Tinnitus is a condition characterized by a phantom ringing, roaring, hissing, whistling, buzzing or humming sound with no external sound source. Approximately 50 million Americans experience tinnitus, and it is different for everybody, varying in which ear(s) are affected and the severity.
While there is no cure for tinnitus, there are a number of treatment options available. One of them is hearing aids.
What Causes Tinnitus?
The reason tinnitus can be treated with hearing aids is because tinnitus and hearing loss often share a common cause.
Within the inner ears are tiny hair cells called stereocilia. These hair cells are responsible for converting soundwaves into electrical energy that the brain interprets as sound.
When dangerously loud sounds pass through the ears, it can damage or destroy these cells. Damage to the cells cause them to “leak” sound signals, triggering tinnitus. When the cells are destroyed, the result is permanent sensorineural hearing loss.
How Do Hearing Aids Help?
Hearing aids work by amplifying sounds in the environment to a level the inner ear can detect.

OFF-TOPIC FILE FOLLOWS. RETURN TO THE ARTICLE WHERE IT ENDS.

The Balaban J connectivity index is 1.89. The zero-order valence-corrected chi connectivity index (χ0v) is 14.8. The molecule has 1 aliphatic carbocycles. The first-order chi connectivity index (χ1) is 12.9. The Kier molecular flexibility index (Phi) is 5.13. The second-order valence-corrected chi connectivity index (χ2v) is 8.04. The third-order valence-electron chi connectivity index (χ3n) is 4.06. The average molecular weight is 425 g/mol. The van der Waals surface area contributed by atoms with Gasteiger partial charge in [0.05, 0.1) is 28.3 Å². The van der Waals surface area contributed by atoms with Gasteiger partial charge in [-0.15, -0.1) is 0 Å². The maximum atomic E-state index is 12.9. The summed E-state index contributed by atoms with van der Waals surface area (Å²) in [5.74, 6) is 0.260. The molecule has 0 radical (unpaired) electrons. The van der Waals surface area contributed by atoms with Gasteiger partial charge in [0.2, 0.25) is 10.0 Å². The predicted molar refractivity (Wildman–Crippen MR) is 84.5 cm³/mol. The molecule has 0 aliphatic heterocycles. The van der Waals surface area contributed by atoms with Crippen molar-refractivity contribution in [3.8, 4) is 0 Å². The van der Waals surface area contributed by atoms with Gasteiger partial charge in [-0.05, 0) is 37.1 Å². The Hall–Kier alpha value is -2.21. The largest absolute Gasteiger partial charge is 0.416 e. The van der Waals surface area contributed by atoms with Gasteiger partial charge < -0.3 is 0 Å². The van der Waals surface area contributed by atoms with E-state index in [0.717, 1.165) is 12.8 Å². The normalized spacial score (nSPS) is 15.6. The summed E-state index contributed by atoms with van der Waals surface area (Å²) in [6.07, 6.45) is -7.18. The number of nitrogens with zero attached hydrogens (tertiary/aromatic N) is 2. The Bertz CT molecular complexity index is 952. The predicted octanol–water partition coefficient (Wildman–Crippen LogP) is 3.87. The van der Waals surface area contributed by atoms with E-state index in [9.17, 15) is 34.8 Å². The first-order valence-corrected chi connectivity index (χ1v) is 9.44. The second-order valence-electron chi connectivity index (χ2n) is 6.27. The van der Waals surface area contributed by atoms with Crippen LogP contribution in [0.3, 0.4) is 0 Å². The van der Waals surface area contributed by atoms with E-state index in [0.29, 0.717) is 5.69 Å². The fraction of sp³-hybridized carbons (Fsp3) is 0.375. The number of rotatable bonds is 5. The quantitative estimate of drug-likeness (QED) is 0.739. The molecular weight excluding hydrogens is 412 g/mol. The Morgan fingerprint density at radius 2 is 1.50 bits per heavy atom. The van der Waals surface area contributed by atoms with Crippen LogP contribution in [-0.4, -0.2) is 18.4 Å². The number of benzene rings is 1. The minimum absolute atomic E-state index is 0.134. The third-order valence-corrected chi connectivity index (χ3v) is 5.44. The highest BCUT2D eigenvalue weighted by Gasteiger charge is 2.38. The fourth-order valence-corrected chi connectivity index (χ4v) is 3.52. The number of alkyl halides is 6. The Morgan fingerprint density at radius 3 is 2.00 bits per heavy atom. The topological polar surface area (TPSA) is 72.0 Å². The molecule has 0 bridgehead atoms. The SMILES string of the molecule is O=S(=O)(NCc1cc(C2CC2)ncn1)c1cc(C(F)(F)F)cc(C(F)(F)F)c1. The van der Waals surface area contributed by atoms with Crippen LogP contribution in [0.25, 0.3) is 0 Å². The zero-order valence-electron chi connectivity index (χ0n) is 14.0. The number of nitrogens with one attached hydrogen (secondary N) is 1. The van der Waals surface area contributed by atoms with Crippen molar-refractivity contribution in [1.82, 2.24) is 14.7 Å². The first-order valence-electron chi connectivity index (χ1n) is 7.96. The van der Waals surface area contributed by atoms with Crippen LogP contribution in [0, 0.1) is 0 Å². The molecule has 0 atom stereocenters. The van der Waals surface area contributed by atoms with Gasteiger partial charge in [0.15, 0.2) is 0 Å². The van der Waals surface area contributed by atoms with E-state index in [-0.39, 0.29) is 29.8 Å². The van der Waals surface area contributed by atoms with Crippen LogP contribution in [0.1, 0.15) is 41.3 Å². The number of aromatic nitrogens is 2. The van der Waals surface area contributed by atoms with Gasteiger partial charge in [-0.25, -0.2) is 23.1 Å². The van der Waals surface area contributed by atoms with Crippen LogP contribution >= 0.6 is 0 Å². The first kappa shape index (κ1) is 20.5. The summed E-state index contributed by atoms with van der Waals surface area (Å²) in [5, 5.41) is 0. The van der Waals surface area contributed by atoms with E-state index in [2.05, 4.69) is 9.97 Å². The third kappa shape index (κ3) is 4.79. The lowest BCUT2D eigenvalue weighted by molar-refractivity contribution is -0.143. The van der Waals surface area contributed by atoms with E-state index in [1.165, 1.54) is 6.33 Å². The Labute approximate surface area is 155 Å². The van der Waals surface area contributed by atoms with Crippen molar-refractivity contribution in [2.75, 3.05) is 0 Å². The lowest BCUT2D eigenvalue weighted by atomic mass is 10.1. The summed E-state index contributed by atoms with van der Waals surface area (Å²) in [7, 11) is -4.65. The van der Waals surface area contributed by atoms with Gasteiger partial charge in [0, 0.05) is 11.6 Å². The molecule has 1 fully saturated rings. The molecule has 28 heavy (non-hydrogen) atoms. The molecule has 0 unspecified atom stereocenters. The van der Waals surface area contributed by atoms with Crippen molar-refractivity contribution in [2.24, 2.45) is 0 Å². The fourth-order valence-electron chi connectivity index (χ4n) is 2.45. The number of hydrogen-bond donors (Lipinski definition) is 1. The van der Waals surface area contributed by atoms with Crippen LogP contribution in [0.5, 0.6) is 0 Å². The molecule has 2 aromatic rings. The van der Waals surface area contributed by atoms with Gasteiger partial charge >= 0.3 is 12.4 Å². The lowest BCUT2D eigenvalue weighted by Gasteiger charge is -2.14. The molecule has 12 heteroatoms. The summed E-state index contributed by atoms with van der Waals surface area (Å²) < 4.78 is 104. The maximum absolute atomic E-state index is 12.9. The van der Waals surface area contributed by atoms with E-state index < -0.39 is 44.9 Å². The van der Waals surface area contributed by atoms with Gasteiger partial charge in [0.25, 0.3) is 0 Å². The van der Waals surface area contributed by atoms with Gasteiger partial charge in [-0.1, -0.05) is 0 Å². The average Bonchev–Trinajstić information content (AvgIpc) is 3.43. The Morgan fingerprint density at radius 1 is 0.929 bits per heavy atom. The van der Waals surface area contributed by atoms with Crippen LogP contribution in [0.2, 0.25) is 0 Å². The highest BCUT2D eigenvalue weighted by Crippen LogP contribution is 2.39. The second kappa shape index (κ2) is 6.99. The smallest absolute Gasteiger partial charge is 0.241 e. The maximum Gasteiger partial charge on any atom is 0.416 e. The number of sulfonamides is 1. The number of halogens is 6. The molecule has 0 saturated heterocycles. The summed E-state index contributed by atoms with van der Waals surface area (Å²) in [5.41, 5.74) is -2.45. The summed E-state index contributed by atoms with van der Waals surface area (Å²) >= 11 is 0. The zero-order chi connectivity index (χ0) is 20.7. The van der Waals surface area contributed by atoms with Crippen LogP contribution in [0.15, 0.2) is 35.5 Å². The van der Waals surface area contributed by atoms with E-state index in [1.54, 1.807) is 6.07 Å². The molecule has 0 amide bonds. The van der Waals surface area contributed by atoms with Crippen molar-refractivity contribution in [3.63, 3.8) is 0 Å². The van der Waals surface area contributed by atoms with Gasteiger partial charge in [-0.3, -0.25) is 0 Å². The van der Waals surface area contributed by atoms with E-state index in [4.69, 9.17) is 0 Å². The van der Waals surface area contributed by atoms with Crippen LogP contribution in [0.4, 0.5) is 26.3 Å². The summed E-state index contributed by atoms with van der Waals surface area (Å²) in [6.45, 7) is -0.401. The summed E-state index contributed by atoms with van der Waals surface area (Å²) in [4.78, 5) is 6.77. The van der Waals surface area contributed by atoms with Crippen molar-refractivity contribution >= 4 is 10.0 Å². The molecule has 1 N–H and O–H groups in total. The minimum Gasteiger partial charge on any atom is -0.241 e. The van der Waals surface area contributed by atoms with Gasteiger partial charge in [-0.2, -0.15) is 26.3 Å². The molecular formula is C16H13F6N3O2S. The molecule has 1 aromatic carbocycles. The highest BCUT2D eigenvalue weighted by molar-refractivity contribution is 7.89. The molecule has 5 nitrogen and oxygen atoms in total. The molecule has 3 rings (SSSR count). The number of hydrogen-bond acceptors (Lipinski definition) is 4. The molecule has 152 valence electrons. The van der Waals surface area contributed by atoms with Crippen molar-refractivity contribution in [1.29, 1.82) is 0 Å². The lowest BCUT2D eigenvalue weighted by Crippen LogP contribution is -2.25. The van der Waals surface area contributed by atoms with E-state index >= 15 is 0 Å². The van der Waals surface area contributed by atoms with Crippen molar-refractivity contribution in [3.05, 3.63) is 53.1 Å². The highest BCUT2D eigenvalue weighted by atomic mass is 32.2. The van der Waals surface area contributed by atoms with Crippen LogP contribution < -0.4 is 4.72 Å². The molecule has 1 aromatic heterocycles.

When you’re fit with your first pair of hearing aids, you’ll probably be shocked at all the sounds you were missing, like background conversations at Boulevard Bistro, the chirping of birds and hum of the refrigerator.
These new sounds essentially work as tinnitus maskers, as they drown out the sounds of your tinnitus and distract you from the remaining sounds.
How Effective Are Hearing Aids for Tinnitus?
Researchers worked with 30 participants who had bothersome tinnitus and were hearing aid candidates but had not used devices over the previous 12 months. The participants’ tinnitus severity was evaluated using the Tinnitus Functional Index (TFI) questionnaire once before wearing hearing aids, then again after three months of hearing aid usage.
The participants were then assigned to one of two groups: one who wore traditional hearing aids and one who wore combination devices that included tinnitus maskers.
The researchers found that both groups exhibited significant improvement, but the group who wore combination devices had slightly more improvement.
For more information about tinnitus masking devices or to talk with a tinnitus expert, schedule an appointment with Elk Grove Hearing Care today!
Learn More About Hearing Aids
- Is a Cochlear Implant Right for You?
- Do You Need Waterproof Hearing Aids?
- What Is a Bone Anchored Hearing Aid?